Laura: Then the whole experience will just be more enjoyable than it would be if your stress is not under control.
Anyway, I think that covers the basic recommendations, so hopefully that’s helpful. Like we said, kind of focus on calories and macros first with the diet. Then if that plus the activity levels that you’re doing aren’t working, then there may be some extra things like sleep, and stress, and water intake, and micronutrients that can be effective.
But if you’re still struggling, I think working with someone one on one can defiantly be helpful to see where you’re missing in anything in your current routine. But otherwise, I really feel like getting your calories to an appropriate amount is kind of the first step of weight loss in postpartum.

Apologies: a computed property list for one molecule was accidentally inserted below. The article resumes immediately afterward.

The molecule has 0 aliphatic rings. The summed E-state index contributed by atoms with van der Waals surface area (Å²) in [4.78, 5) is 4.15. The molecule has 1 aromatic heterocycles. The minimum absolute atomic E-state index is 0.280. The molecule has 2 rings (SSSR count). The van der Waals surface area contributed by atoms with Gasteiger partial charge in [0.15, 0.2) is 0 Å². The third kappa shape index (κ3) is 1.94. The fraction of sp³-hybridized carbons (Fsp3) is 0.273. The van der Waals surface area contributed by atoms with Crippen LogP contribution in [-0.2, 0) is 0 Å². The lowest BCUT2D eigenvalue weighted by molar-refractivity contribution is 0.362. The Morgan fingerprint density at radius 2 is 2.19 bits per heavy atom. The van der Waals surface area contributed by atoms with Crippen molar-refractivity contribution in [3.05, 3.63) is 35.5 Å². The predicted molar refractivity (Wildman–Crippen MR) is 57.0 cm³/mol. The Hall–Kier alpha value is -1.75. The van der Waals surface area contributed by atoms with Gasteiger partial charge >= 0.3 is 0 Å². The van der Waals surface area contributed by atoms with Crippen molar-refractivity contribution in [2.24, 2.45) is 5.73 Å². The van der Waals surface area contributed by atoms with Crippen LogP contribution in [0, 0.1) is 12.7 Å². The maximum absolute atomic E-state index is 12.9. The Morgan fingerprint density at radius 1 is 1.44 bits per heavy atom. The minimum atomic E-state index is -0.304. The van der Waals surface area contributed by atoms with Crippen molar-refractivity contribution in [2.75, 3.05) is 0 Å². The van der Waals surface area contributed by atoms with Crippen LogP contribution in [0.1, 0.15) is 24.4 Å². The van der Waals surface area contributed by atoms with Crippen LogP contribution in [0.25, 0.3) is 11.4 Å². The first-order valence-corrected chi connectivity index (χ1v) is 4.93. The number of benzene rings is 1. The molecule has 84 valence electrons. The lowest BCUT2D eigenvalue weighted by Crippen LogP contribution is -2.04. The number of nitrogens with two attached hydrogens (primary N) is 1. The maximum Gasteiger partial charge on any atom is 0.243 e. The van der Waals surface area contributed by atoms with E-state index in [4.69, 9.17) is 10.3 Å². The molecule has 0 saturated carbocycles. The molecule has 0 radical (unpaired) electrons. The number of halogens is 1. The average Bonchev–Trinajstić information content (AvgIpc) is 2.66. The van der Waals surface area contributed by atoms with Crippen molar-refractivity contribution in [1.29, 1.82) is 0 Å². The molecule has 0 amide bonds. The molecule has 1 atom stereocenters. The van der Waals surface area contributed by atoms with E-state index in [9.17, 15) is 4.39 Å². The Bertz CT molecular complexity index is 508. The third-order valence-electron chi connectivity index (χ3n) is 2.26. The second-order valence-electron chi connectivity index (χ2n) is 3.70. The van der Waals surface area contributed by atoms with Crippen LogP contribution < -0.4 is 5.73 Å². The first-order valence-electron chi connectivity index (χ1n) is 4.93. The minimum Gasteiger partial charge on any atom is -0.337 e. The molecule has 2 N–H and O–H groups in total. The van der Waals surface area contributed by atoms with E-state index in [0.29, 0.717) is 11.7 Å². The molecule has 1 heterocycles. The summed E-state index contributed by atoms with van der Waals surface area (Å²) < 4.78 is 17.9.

Laura: Anyway, that’s it for today. Thanks for joining us, everybody. If you have a question you want to submit, feel free to go to TheAncestralRDs.com and click the contact tab and submit your question for the show that way. Otherwise, we’re happy to have you here and we’ll see you here next week.
Kelsey: Alright. Take care, Laura.
Laura: You too, Kelsey.